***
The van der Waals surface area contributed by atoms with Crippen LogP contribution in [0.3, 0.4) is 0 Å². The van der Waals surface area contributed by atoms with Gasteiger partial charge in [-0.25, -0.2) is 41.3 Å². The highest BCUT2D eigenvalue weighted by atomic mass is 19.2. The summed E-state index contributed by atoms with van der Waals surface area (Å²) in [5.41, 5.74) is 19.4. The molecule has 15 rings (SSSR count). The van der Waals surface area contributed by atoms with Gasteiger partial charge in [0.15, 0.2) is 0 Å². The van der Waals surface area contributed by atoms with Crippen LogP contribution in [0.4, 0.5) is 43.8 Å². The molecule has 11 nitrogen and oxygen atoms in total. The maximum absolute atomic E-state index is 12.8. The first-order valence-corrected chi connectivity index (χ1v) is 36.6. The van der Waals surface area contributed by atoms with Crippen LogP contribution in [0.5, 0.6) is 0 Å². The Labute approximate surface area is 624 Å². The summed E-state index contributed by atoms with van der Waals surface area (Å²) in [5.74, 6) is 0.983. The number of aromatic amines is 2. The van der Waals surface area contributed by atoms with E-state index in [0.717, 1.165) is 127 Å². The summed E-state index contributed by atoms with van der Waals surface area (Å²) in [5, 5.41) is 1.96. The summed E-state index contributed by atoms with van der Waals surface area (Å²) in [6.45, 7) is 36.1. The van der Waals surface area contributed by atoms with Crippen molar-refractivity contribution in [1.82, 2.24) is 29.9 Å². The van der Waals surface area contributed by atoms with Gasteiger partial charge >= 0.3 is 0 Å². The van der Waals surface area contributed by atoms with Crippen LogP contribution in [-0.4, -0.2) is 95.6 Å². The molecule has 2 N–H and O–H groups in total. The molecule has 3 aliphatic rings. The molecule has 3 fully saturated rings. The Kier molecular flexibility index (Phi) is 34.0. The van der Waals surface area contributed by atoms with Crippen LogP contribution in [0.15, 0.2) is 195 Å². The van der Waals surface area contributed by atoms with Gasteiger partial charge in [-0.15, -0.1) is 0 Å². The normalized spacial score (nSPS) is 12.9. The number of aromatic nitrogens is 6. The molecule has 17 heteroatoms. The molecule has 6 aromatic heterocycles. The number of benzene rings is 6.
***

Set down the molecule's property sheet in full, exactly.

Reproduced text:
The van der Waals surface area contributed by atoms with Crippen LogP contribution in [0.3, 0.4) is 0 Å². The van der Waals surface area contributed by atoms with Gasteiger partial charge in [-0.25, -0.2) is 41.3 Å². The highest BCUT2D eigenvalue weighted by atomic mass is 19.2. The summed E-state index contributed by atoms with van der Waals surface area (Å²) in [5.41, 5.74) is 19.4. The molecule has 15 rings (SSSR count). The van der Waals surface area contributed by atoms with Gasteiger partial charge in [0.15, 0.2) is 0 Å². The van der Waals surface area contributed by atoms with Crippen LogP contribution in [0.4, 0.5) is 43.8 Å². The molecule has 11 nitrogen and oxygen atoms in total. The maximum absolute atomic E-state index is 12.8. The first-order valence-corrected chi connectivity index (χ1v) is 36.6. The van der Waals surface area contributed by atoms with Crippen LogP contribution in [0.5, 0.6) is 0 Å². The Labute approximate surface area is 624 Å². The summed E-state index contributed by atoms with van der Waals surface area (Å²) in [5.74, 6) is 0.983. The number of aromatic amines is 2. The van der Waals surface area contributed by atoms with E-state index in [0.717, 1.165) is 127 Å². The summed E-state index contributed by atoms with van der Waals surface area (Å²) in [5, 5.41) is 1.96. The summed E-state index contributed by atoms with van der Waals surface area (Å²) in [6.45, 7) is 36.1. The van der Waals surface area contributed by atoms with Crippen molar-refractivity contribution in [1.82, 2.24) is 29.9 Å². The van der Waals surface area contributed by atoms with Gasteiger partial charge >= 0.3 is 0 Å². The van der Waals surface area contributed by atoms with Crippen LogP contribution in [-0.4, -0.2) is 95.6 Å². The molecule has 2 N–H and O–H groups in total. The molecule has 3 aliphatic rings. The molecule has 3 fully saturated rings. The Kier molecular flexibility index (Phi) is 34.0. The van der Waals surface area contributed by atoms with Crippen LogP contribution in [0.15, 0.2) is 195 Å². The van der Waals surface area contributed by atoms with Gasteiger partial charge in [-0.15, -0.1) is 0 Å². The normalized spacial score (nSPS) is 12.9. The number of aromatic nitrogens is 6. The molecule has 17 heteroatoms. The molecule has 6 aromatic heterocycles. The number of benzene rings is 6.